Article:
An Ode to AP Style

Posted by on May 14, 2015 in Marketing, Public Relations, Social Media

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By Molly Borchers, Sr. Communications Strategist

As an ode to Associated Press (AP) style, I thought I would write this lovely haiku:

What is red, white and…

Every journalist’s best friend?

The AP style guide

Bad haikus aside, more than two million AP Stylebooks have been published since 1977, and for good reason. AP style provides guidelines for newswriting and is the de facto standard for newspapers, magazines and other media. Originally, it was intended to offer short-form advantages to save scarce print space, such as dropping the Oxford comma (don’t hate) and using figures for all numbers above nine.

ap styleAnyone who works in a journalism related field, public relations professionals included, should be familiar with AP style. You know this already, but unless you curl up with the AP style guide every Friday night over a glass of wine, I bet you could use a refresher.

Here are the most common AP style mistakes we see in press releases:

socks in sandals

  • Capitalizing job titles after a person’s name – that’s a big no-no. AP style dictates that you only capitalize a title used before a person’s name, not after.
  • Using two spaces after punctuation (seriously, if you’re still doing this, stop immediately!)
  • State abbreviations: Did you know that California is Calif. and not CA? If not, you do now.
  • Using Oxford commas – give them the boot!
  • Percentages: To spell out, or not to spell out? According to AP style, write out “percent” in news releases, but using the % symbol is OK in financial tables.
  • While we’re on the subject, the word “okay” should be spelled as “OK.”
  • Numbers: Write out numbers one through nine. Use numerals for 10 and higher. Also, always write out numbers when they begin a sentence.
  • Time: Time should not be spelled out, except for noon and midnight. Using :00 for on-the-hour times is not necessary. Finally, use a.m. and p.m. lowercase.
  • Do not hyphenate a compound modifier when using adverbs that end in -ly, such as a beautifully-decorated cake. It’s correct to say “a beautifully decorated cake.”
  • Dates: Keep it simple – there’s no point in writing “Wednesday, May 13th 2015,” when “May 13” will do just fine.
  • Months: Jan., Feb., Aug., Sept., Oct., Nov. and Dec., and spell out when using alone or with just a year.
  • Seasons: We don’t see much of winter or fall in San Diego, Calif. Yet, we do see seasons capitalized all too often. Although months are capitalized, seasons should not be.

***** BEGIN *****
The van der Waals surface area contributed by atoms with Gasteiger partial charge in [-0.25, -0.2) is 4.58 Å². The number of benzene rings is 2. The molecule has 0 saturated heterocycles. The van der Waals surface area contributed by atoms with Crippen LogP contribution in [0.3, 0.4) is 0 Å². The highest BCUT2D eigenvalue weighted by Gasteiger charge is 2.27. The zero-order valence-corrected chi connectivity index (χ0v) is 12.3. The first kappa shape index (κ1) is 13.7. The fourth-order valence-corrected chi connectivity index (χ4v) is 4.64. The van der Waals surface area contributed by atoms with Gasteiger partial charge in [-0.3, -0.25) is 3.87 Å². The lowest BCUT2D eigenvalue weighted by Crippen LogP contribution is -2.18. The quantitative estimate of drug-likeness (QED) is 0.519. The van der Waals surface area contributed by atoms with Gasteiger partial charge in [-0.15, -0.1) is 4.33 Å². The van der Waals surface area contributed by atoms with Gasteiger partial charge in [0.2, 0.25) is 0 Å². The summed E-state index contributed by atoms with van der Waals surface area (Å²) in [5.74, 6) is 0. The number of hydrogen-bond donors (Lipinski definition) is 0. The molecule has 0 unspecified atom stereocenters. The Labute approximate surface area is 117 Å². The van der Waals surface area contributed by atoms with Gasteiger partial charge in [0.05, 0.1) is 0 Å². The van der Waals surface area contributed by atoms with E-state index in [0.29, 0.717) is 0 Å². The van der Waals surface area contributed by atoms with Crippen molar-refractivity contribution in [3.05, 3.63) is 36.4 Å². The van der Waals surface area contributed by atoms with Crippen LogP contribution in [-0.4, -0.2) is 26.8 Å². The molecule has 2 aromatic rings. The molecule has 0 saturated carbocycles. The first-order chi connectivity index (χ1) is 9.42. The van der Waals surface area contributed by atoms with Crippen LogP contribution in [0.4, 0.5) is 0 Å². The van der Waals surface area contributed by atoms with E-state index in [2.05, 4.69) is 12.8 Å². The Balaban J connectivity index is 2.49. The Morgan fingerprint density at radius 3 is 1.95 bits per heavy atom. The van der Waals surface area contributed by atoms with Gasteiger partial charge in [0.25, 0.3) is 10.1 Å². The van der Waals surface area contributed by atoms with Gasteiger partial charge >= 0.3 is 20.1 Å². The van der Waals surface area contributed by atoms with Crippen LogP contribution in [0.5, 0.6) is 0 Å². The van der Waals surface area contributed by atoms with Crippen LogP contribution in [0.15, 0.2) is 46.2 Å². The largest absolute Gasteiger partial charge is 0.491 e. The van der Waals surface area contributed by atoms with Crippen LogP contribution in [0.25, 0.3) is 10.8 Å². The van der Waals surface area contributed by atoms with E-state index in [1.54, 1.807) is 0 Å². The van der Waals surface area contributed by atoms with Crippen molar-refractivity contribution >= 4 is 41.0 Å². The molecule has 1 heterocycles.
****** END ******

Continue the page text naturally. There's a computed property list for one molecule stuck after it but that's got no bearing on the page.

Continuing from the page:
• Addresses: St., Ave. and Blvd. are abbreviated when referring to a specific address. Road, Court, Drive, Lane, Way and other forms of addresses are not abbreviated.
  • Dimensions: Spell them out. Depending on your choice of measurement, a football field is 100 yards, 300 feet or 3,600 inches long.

A Few Tricky Words

  • dictionaryToward: The car comes toward you, not towards you. You can walk forward, upward, backward and downward, but never forwards. If you’re following me, these words do not have an “s.”
  • Farther vs. Further: Farther refers to distance, while further refers to time or degree. “I walked farther in order to further my geographical studies.”
  • Email: This word recently changed spelling, but if you’re using a computer, you should know that “email” is no longer spelled “e-mail.”
  • WWW: The Internet and Web should still be capitalized.

I don’t have room in this blog post to list all the rules, but hopefully these helped you correct a few mistakes. If you want to master writing for the media, dust off your (up-to-date) AP Stylebooks for a refresh!

 

3 Comments

  1. Gary Kirchherr
    May 14, 2015

    The “numbers” rule that you and other PR types love to cite is so simplistic that it’s actually counterproductive. The AP Sylebook has too many exceptions to “write out numbers one through nine” to even cite it as a rule, at least without citing at least some of those exceptions — measurements, dimensions, ratios, ages, temperatures, recipes, etc. The AP Stylebook also cites cases in which numbers bigger than nine should be spelled out (the Ten Commandments, an eleventh-hour decision). Hope that helps.

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